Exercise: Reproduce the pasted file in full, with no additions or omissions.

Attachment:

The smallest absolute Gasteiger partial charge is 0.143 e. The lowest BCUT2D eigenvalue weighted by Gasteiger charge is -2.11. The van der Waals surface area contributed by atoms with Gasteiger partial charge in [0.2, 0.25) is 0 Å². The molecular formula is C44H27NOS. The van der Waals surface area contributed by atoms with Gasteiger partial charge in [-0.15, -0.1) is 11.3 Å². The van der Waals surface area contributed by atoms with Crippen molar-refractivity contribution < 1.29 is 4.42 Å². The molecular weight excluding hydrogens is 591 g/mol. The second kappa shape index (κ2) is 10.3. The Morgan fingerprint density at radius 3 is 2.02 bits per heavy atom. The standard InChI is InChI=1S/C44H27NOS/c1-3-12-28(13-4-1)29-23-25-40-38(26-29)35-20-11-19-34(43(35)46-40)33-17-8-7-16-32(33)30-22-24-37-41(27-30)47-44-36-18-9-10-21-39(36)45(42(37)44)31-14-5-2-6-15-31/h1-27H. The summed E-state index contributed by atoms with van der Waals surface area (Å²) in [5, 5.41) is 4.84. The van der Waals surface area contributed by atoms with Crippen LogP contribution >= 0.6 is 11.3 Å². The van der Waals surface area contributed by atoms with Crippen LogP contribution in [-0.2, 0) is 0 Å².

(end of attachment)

The smallest absolute Gasteiger partial charge is 0.143 e. The lowest BCUT2D eigenvalue weighted by Gasteiger charge is -2.11. The van der Waals surface area contributed by atoms with Gasteiger partial charge in [0.2, 0.25) is 0 Å². The molecular formula is C44H27NOS. The van der Waals surface area contributed by atoms with Gasteiger partial charge in [-0.15, -0.1) is 11.3 Å². The van der Waals surface area contributed by atoms with Crippen molar-refractivity contribution < 1.29 is 4.42 Å². The molecular weight excluding hydrogens is 591 g/mol. The second kappa shape index (κ2) is 10.3. The Morgan fingerprint density at radius 3 is 2.02 bits per heavy atom. The standard InChI is InChI=1S/C44H27NOS/c1-3-12-28(13-4-1)29-23-25-40-38(26-29)35-20-11-19-34(43(35)46-40)33-17-8-7-16-32(33)30-22-24-37-41(27-30)47-44-36-18-9-10-21-39(36)45(42(37)44)31-14-5-2-6-15-31/h1-27H. The summed E-state index contributed by atoms with van der Waals surface area (Å²) in [5, 5.41) is 4.84. The van der Waals surface area contributed by atoms with Crippen LogP contribution >= 0.6 is 11.3 Å². The van der Waals surface area contributed by atoms with Crippen LogP contribution in [-0.2, 0) is 0 Å².